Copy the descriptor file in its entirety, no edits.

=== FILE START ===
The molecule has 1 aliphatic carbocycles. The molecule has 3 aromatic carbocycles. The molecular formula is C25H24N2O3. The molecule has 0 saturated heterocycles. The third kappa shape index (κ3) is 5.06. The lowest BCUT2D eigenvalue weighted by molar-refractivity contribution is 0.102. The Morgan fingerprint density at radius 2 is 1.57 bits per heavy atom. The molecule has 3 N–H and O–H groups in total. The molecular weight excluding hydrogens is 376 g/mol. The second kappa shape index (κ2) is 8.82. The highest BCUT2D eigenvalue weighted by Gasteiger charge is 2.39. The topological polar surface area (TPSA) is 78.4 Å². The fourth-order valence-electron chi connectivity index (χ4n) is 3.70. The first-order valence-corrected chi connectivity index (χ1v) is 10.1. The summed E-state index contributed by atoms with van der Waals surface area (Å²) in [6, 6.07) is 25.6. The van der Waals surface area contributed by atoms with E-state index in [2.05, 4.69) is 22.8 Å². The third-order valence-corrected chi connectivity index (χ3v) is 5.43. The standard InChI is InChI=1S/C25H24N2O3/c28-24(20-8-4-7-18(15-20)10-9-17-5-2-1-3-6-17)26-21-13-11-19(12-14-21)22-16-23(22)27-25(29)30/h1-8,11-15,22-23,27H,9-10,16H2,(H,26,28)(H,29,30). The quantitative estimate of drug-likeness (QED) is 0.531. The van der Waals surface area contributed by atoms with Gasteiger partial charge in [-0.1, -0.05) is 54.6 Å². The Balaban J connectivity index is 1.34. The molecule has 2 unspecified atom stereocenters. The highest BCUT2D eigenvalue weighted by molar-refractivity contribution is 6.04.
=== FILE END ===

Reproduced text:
The molecule has 1 aliphatic carbocycles. The molecule has 3 aromatic carbocycles. The molecular formula is C25H24N2O3. The molecule has 0 saturated heterocycles. The third kappa shape index (κ3) is 5.06. The lowest BCUT2D eigenvalue weighted by molar-refractivity contribution is 0.102. The Morgan fingerprint density at radius 2 is 1.57 bits per heavy atom. The molecule has 3 N–H and O–H groups in total. The molecular weight excluding hydrogens is 376 g/mol. The second kappa shape index (κ2) is 8.82. The highest BCUT2D eigenvalue weighted by Gasteiger charge is 2.39. The topological polar surface area (TPSA) is 78.4 Å². The fourth-order valence-electron chi connectivity index (χ4n) is 3.70. The first-order valence-corrected chi connectivity index (χ1v) is 10.1. The summed E-state index contributed by atoms with van der Waals surface area (Å²) in [6, 6.07) is 25.6. The van der Waals surface area contributed by atoms with E-state index in [2.05, 4.69) is 22.8 Å². The third-order valence-corrected chi connectivity index (χ3v) is 5.43. The standard InChI is InChI=1S/C25H24N2O3/c28-24(20-8-4-7-18(15-20)10-9-17-5-2-1-3-6-17)26-21-13-11-19(12-14-21)22-16-23(22)27-25(29)30/h1-8,11-15,22-23,27H,9-10,16H2,(H,26,28)(H,29,30). The quantitative estimate of drug-likeness (QED) is 0.531. The van der Waals surface area contributed by atoms with Gasteiger partial charge in [-0.1, -0.05) is 54.6 Å². The Balaban J connectivity index is 1.34. The molecule has 2 unspecified atom stereocenters. The highest BCUT2D eigenvalue weighted by molar-refractivity contribution is 6.04.